I’m sorry, but it’s time to plan back to school youth events.
I know, it’s so hard to think about autumn stuff when all anyone wants to talk about is another trip to the water park…but I’ve got your back. Here are three tried and true events that will have your Hunger Games obsessed teens jumping in with both feet. More than a trip to the beach, these events can make a difference in the community and hopefully in your youth group, too.
Yup. Go hungry. On purpose. With teenage boys. (“It’ll be fun!” she said. “Trust me!” she said.)
30-Hour Famine is a World Vision program that raises money to feed the poorest of the poor in developing nations. Participants raise pledges and collect money after they’ve completed the 30-hours without food. Organizing a 30-hour famine is as easy as deciding to do it. World Vision provides everything from clip art and tied-in Bible studies, to publicity posters and ready to customize press releases.
Cardboard Box Sleep Out
Raise awareness about homelessness in your area by gathering up a bunch of cardboard boxes and using them for shelters in a parking lot. This might be especially effective in November, National Homeless Youth Awareness Month.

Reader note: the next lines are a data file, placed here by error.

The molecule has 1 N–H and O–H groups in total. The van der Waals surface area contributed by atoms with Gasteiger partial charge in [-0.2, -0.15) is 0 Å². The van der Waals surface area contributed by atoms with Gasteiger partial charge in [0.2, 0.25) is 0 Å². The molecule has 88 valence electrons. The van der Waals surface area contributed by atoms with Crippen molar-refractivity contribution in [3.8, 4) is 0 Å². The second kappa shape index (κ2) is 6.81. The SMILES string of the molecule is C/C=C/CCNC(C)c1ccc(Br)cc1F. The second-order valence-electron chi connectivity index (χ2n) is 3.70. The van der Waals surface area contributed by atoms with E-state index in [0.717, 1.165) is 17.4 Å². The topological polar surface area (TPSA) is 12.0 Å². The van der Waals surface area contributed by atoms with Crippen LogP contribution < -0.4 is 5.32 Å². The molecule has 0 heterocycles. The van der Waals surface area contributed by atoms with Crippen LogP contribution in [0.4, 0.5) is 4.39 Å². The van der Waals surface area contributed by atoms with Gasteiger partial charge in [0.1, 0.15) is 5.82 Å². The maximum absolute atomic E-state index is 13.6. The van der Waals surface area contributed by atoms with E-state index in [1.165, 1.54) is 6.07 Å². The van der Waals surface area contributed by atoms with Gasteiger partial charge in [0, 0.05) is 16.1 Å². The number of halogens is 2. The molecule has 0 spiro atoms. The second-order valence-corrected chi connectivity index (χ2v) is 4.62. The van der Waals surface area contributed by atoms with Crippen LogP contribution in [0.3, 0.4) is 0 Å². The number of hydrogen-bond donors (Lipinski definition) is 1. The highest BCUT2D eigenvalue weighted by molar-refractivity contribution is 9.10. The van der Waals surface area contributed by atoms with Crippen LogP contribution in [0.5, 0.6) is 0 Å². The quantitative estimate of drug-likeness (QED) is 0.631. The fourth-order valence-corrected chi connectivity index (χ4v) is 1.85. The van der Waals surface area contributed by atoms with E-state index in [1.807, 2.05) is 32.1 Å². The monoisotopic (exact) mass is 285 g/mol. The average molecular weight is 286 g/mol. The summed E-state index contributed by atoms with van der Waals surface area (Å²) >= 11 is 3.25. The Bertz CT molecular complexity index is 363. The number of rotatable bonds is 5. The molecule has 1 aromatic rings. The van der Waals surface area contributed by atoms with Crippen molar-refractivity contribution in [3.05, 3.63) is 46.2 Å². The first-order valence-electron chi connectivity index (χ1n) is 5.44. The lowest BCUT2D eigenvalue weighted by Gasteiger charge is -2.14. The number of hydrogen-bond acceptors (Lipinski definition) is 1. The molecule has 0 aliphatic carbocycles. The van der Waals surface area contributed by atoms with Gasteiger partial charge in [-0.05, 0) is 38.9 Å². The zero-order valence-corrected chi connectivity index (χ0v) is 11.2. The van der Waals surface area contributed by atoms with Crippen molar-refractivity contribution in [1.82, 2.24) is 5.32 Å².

Of course, in the northern tier of the continent, there can be snow in November. Early September might be a better time for this…
This may take more effort on your part as there is no organizational sponsor (that I’m aware of). Make a difference in the community by asking sponsors to donate blankets, warm clothing and toiletries the youth can then deliver to area shelters. You can raise the level of difficulty by allowing the kids only a very small amount of money to buy their food for the entire time of the event.
Your group should come away from this event with a greater compassion for the homeless and a desire to continue helping these people achieve a stable home.
In Catching Fire, the second book in The Hunger Games trilogy, Parcel Day is a monthly event when food is distributed to all the residents of the victor’s district. Your goal will be to gather food to distribute to the food pantries and soup kitchens in your district. This is particularly effective if you’re having a Hunger Games themed event (to launch/wrap up a Bird on Fire Bible study perhaps?)
Donating boxes of non-perishable food to the local soup kitchen was one of my favorite things about launching Bird on Fire.
Do all the things!
I dare you! And please, send me pictures when you do! Even if you do one of these events, I’d love to share your story and pictures here on the Bird on Fire blog.